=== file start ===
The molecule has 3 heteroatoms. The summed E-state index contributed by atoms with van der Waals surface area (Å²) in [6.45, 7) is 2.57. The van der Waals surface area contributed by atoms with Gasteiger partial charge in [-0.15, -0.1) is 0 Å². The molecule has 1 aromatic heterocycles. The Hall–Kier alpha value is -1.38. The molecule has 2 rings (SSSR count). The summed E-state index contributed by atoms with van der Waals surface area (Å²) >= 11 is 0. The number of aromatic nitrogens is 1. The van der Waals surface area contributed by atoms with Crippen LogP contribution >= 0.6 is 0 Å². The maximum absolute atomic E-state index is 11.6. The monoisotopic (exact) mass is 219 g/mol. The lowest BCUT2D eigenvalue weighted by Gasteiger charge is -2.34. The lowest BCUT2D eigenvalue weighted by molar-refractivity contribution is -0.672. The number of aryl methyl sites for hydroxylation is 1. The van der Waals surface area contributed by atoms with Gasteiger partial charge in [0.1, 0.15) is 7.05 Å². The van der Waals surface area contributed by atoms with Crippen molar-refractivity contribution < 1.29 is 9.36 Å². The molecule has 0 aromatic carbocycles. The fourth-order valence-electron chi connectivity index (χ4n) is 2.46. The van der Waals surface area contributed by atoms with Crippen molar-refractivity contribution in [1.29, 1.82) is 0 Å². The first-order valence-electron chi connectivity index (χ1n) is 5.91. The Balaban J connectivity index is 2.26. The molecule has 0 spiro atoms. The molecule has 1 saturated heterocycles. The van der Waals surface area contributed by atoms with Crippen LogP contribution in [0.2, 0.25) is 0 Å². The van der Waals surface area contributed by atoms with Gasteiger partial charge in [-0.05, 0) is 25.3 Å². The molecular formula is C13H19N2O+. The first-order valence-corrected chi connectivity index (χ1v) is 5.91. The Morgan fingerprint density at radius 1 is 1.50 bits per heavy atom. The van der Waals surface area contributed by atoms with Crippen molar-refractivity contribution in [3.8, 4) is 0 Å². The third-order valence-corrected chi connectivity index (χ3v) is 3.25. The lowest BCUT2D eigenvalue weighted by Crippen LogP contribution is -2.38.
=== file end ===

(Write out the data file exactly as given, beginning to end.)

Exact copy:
The molecule has 3 heteroatoms. The summed E-state index contributed by atoms with van der Waals surface area (Å²) in [6.45, 7) is 2.57. The van der Waals surface area contributed by atoms with Gasteiger partial charge in [-0.15, -0.1) is 0 Å². The molecule has 1 aromatic heterocycles. The Hall–Kier alpha value is -1.38. The molecule has 2 rings (SSSR count). The summed E-state index contributed by atoms with van der Waals surface area (Å²) >= 11 is 0. The number of aromatic nitrogens is 1. The van der Waals surface area contributed by atoms with Crippen LogP contribution >= 0.6 is 0 Å². The maximum absolute atomic E-state index is 11.6. The monoisotopic (exact) mass is 219 g/mol. The lowest BCUT2D eigenvalue weighted by Gasteiger charge is -2.34. The lowest BCUT2D eigenvalue weighted by molar-refractivity contribution is -0.672. The number of aryl methyl sites for hydroxylation is 1. The van der Waals surface area contributed by atoms with Gasteiger partial charge in [0.1, 0.15) is 7.05 Å². The van der Waals surface area contributed by atoms with Crippen molar-refractivity contribution < 1.29 is 9.36 Å². The molecule has 0 aromatic carbocycles. The fourth-order valence-electron chi connectivity index (χ4n) is 2.46. The van der Waals surface area contributed by atoms with Crippen molar-refractivity contribution in [1.29, 1.82) is 0 Å². The first-order valence-electron chi connectivity index (χ1n) is 5.91. The Balaban J connectivity index is 2.26. The molecule has 0 spiro atoms. The molecule has 1 saturated heterocycles. The van der Waals surface area contributed by atoms with Crippen LogP contribution in [0.2, 0.25) is 0 Å². The van der Waals surface area contributed by atoms with Gasteiger partial charge in [-0.05, 0) is 25.3 Å². The molecular formula is C13H19N2O+. The first-order valence-corrected chi connectivity index (χ1v) is 5.91. The Morgan fingerprint density at radius 1 is 1.50 bits per heavy atom. The van der Waals surface area contributed by atoms with Crippen molar-refractivity contribution in [3.8, 4) is 0 Å². The third-order valence-corrected chi connectivity index (χ3v) is 3.25. The lowest BCUT2D eigenvalue weighted by Crippen LogP contribution is -2.38.